|Medical Dictionary - Dictionary of Medicine and Human Biology|
Rarely used term for diminution or suppression of secretion from the mucous membranes. [blenno- + G. stasis, standing]
Rarely used term for diminishing mucous secretion.
The excretion of an excess of mucus in the urine. [blenno- + G. ouron, urine]
bleomycin sulfate (ble-o-mi′sin)
An antineoplastic antibiotic obtained from Streptomyces verticillus. Often produces pulmonary fibrosis.
Inflammation of the meibomian glands or the marginal glands of Moll or Zeis. SYN: blepharoadenitis. [blephar- + G. aden, gland, + -itis, inflammation]
Referring to the eyelids.
Excision of all or part of an eyelid. [blepharo- + G. ektome, excision]
Edema of the eyelids, causing swelling and often a baggy appearance.
Inflammation of the eyelids. [blepharo- + G. -itis, inflammation] b. acarica SYN: demodectic b.. b. angularis inflammation of the lid margins at the angles of the commissure. ciliary b. SYN: b. marginalis. demodectic b. inflammation of the eyelid associated with Demodex folliculorum. SYN: b. acarica. b. follicularis a deep-seated suppurative inflammation of ciliary follicles and the glands of Zeis and Moll of the eyelid. SYN: pustular b.. marginal b. SYN: b. marginalis. b. marginalis inflammation of the margins of the eyelids. SYN: ciliary b., marginal b.. meibomian b. inflammation of the eyelid margin and the meibomian glands. b. parasitica marginal b. due to the presence of lice. SYN: b. phthiriatica, pediculous b.. pediculous b. SYN: b. parasitica. b. phthiriatica SYN: b. parasitica. posterior b. inflammation of eyelid margins characterized by inspissation and occlusion of tarsal glands orifices. pustular b. SYN: b. follicularis. b. rosacea inflammation of the margins of the eyelids in association with acne rosacea. seborrheic b. a common type of chronic inflammation of the margins of the eyelids with erythema and white scales; often with an associated seborrheic dermatitis of scalp and face. b. sicca inflammation of the margins of the eyelids in which the lashes are powdered with dry scales. staphylococcal b. inflammation of the eyelids characterized by brittle hard scales along the base of the eyelashes. b. ulcerosa marginal b. with ulceration.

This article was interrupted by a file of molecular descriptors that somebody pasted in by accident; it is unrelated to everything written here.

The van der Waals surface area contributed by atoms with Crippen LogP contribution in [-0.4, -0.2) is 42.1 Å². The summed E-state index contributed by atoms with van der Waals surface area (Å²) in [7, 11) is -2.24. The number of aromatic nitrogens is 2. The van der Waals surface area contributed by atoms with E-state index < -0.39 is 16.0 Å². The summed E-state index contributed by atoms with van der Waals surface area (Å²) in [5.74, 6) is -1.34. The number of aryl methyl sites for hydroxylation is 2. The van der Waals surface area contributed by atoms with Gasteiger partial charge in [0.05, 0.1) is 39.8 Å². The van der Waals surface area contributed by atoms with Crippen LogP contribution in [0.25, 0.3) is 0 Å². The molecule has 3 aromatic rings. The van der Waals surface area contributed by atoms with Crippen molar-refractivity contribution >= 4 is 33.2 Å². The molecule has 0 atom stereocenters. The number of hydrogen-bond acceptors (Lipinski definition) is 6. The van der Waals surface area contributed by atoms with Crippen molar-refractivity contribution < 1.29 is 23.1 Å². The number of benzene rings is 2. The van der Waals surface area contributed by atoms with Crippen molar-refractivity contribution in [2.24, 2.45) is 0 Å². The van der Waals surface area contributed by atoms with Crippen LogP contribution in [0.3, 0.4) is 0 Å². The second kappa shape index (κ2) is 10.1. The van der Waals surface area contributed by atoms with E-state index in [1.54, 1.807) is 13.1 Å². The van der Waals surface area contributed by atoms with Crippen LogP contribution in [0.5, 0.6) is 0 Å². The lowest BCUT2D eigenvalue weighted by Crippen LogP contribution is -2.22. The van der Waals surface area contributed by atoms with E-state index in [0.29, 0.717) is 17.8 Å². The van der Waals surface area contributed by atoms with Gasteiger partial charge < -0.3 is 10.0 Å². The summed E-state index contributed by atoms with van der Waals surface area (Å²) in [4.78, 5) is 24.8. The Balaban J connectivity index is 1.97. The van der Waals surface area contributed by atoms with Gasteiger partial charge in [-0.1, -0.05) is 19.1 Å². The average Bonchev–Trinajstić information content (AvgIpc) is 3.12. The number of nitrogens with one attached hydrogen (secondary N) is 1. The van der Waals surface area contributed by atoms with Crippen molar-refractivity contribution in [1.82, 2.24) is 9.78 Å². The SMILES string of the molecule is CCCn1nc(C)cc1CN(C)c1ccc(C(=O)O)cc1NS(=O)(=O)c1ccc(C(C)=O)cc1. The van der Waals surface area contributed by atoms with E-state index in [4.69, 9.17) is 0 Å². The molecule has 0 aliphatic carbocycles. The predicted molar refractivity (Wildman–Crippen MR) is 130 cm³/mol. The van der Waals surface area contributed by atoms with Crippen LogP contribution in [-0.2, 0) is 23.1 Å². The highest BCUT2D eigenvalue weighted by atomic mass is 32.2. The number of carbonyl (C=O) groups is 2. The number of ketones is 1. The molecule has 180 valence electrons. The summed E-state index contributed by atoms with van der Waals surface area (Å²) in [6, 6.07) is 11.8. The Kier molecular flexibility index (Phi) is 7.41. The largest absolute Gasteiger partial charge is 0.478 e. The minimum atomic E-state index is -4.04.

Eyelid. [G. blepharon, an eyelid]
A tumor or adenoma of a gland of the eyelid. [blepharo- + G. aden, gland, + -oma, tumor]
A condition in which there is a redundancy of the skin of the upper eyelids so that a fold of skin hangs down, often concealing the tarsal margin when the eye is open. SYN: ptosis adiposa. [blepharo- + G. chalasis, a slackening]
Clonic spasm of the eyelids. [blepharo- + G. klonos, a tumult]
SYN: ankyloblepharon. [blepharo- + coloboma]
Inflammation of the palpebral conjunctiva.
Abnormal separation or inability to completely close the eyelids. [blepharo- + G. diastasis, separation]
An inflammation involving the eyelids, cornea, and conjunctiva.
SYN: eyelid. [G. b., eyelid]
Decrease in the width of the palpebral aperture without fusion of lid margins. SYN: blepharostenosis. [blepharo- + G. phimosis, an obstruction]
SYN: basal body. [blepharo- + G. plastos, formed]
Relating to blepharoplasty.
Any operation for the correction of a defect in the eyelids. [blepharo- + G. plasso, to form]
Paralysis of an eyelid. [blepharo- + G. plege, stroke]
blepharoptosis, blepharoptosia (blef′a-rop′to-sis, -rop-to′se-a)
Drooping of the upper eyelid. SYN: ptosis (2) . [blepharo- + G. ptosis, a falling] b. adiposa b. with accumulation of subcutaneous fat causing skin to hang over the free border of the eyelid. false b. SYN: pseudoptosis.
blepharospasm, blepharospasmus (blef′a-ro-spazm, -spaz′mus)
Involuntary spasmodic contraction of the orbicularis oculi muscle; may occur in isolation or be associated with other dystonic contractions of facial, jaw, or neck muscles; usually initiated or aggravated by emotion, fatigue, or drugs.
SYN: eye speculum. [blepharo- + G. statos, fixed]
SYN: blepharophimosis. [blepharo- + G. stenosis, a narrowing]